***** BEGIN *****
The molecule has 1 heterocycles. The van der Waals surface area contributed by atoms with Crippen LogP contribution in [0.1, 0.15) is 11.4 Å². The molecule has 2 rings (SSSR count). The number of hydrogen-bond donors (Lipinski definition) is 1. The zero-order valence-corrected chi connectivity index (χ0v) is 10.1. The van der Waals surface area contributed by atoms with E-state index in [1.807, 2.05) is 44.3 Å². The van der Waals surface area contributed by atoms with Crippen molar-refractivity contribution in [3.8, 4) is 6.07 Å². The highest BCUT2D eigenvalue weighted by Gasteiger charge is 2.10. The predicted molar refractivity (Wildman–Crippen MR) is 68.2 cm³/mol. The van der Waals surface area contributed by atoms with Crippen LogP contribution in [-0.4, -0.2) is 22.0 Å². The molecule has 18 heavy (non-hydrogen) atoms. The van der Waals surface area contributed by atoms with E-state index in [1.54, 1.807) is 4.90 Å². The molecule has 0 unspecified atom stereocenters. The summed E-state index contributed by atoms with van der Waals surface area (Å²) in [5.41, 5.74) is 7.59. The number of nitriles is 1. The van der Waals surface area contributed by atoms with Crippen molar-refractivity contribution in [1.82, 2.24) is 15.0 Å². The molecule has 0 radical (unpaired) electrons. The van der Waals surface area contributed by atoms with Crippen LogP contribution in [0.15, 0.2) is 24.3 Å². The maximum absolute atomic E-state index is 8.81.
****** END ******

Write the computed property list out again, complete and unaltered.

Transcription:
The molecule has 1 heterocycles. The van der Waals surface area contributed by atoms with Crippen LogP contribution in [0.1, 0.15) is 11.4 Å². The molecule has 2 rings (SSSR count). The number of hydrogen-bond donors (Lipinski definition) is 1. The zero-order valence-corrected chi connectivity index (χ0v) is 10.1. The van der Waals surface area contributed by atoms with E-state index in [1.807, 2.05) is 44.3 Å². The van der Waals surface area contributed by atoms with Crippen molar-refractivity contribution in [3.8, 4) is 6.07 Å². The highest BCUT2D eigenvalue weighted by Gasteiger charge is 2.10. The predicted molar refractivity (Wildman–Crippen MR) is 68.2 cm³/mol. The van der Waals surface area contributed by atoms with Crippen LogP contribution in [-0.4, -0.2) is 22.0 Å². The molecule has 18 heavy (non-hydrogen) atoms. The van der Waals surface area contributed by atoms with E-state index in [1.54, 1.807) is 4.90 Å². The molecule has 0 unspecified atom stereocenters. The summed E-state index contributed by atoms with van der Waals surface area (Å²) in [5.41, 5.74) is 7.59. The number of nitriles is 1. The van der Waals surface area contributed by atoms with Crippen molar-refractivity contribution in [1.82, 2.24) is 15.0 Å². The molecule has 0 radical (unpaired) electrons. The van der Waals surface area contributed by atoms with Crippen LogP contribution in [0.15, 0.2) is 24.3 Å². The maximum absolute atomic E-state index is 8.81.